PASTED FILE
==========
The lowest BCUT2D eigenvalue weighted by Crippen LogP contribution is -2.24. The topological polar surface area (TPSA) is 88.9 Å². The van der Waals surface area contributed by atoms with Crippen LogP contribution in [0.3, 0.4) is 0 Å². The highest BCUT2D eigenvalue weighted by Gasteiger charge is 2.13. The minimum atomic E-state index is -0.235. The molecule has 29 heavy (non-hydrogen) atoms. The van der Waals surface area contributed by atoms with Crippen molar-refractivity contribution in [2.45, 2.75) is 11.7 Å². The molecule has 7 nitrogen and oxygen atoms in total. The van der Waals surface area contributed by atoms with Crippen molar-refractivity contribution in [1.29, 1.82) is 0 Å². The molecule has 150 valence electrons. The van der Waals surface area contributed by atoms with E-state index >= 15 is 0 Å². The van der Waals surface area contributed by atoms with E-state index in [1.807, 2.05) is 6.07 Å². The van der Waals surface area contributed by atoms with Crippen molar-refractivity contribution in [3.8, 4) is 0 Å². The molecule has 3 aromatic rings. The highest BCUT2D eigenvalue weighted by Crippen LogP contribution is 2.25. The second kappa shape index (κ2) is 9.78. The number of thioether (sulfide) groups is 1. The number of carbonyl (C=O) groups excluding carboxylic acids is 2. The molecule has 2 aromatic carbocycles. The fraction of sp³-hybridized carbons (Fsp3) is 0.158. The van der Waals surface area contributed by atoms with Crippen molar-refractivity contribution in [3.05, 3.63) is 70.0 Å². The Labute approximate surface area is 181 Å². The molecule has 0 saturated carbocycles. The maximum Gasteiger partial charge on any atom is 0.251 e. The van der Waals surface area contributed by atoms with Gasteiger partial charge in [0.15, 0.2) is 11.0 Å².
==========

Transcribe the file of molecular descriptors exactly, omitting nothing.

The lowest BCUT2D eigenvalue weighted by Crippen LogP contribution is -2.24. The topological polar surface area (TPSA) is 88.9 Å². The van der Waals surface area contributed by atoms with Crippen LogP contribution in [0.3, 0.4) is 0 Å². The highest BCUT2D eigenvalue weighted by Gasteiger charge is 2.13. The minimum atomic E-state index is -0.235. The molecule has 29 heavy (non-hydrogen) atoms. The van der Waals surface area contributed by atoms with Crippen molar-refractivity contribution in [2.45, 2.75) is 11.7 Å². The molecule has 7 nitrogen and oxygen atoms in total. The van der Waals surface area contributed by atoms with Crippen molar-refractivity contribution in [1.29, 1.82) is 0 Å². The molecule has 150 valence electrons. The van der Waals surface area contributed by atoms with E-state index >= 15 is 0 Å². The van der Waals surface area contributed by atoms with E-state index in [1.807, 2.05) is 6.07 Å². The van der Waals surface area contributed by atoms with Crippen molar-refractivity contribution in [3.8, 4) is 0 Å². The molecule has 3 aromatic rings. The highest BCUT2D eigenvalue weighted by Crippen LogP contribution is 2.25. The second kappa shape index (κ2) is 9.78. The number of thioether (sulfide) groups is 1. The number of carbonyl (C=O) groups excluding carboxylic acids is 2. The molecule has 2 aromatic carbocycles. The fraction of sp³-hybridized carbons (Fsp3) is 0.158. The van der Waals surface area contributed by atoms with Crippen molar-refractivity contribution in [3.05, 3.63) is 70.0 Å². The Labute approximate surface area is 181 Å². The molecule has 0 saturated carbocycles. The maximum Gasteiger partial charge on any atom is 0.251 e. The van der Waals surface area contributed by atoms with Gasteiger partial charge in [0.15, 0.2) is 11.0 Å².